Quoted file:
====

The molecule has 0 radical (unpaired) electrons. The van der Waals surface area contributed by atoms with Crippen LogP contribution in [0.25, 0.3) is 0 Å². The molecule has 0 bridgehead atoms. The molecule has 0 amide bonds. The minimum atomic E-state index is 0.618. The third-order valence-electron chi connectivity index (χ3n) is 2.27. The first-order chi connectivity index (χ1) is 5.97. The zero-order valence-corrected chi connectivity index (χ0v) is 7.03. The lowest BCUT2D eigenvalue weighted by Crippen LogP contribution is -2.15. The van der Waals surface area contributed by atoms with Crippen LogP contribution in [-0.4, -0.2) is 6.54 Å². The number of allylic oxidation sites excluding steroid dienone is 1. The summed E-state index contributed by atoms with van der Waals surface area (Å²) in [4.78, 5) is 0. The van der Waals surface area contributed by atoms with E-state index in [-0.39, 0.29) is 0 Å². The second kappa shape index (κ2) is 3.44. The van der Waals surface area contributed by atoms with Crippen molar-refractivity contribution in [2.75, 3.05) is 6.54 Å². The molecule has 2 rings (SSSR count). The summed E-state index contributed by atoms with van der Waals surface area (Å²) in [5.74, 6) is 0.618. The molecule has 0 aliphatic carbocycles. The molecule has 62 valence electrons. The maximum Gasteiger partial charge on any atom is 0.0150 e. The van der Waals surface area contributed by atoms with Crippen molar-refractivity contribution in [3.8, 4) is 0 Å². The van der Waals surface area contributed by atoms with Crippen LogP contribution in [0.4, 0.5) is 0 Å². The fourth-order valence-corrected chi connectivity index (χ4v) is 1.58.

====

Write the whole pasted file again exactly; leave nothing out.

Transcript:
The molecule has 0 radical (unpaired) electrons. The van der Waals surface area contributed by atoms with Crippen LogP contribution in [0.25, 0.3) is 0 Å². The molecule has 0 bridgehead atoms. The molecule has 0 amide bonds. The minimum atomic E-state index is 0.618. The third-order valence-electron chi connectivity index (χ3n) is 2.27. The first-order chi connectivity index (χ1) is 5.97. The zero-order valence-corrected chi connectivity index (χ0v) is 7.03. The lowest BCUT2D eigenvalue weighted by Crippen LogP contribution is -2.15. The van der Waals surface area contributed by atoms with Crippen LogP contribution in [-0.4, -0.2) is 6.54 Å². The number of allylic oxidation sites excluding steroid dienone is 1. The summed E-state index contributed by atoms with van der Waals surface area (Å²) in [4.78, 5) is 0. The van der Waals surface area contributed by atoms with E-state index in [-0.39, 0.29) is 0 Å². The second kappa shape index (κ2) is 3.44. The van der Waals surface area contributed by atoms with Crippen molar-refractivity contribution in [2.75, 3.05) is 6.54 Å². The molecule has 2 rings (SSSR count). The summed E-state index contributed by atoms with van der Waals surface area (Å²) in [5.74, 6) is 0.618. The molecule has 0 aliphatic carbocycles. The molecule has 62 valence electrons. The maximum Gasteiger partial charge on any atom is 0.0150 e. The van der Waals surface area contributed by atoms with Crippen molar-refractivity contribution in [3.8, 4) is 0 Å². The van der Waals surface area contributed by atoms with Crippen LogP contribution in [0.4, 0.5) is 0 Å². The fourth-order valence-corrected chi connectivity index (χ4v) is 1.58.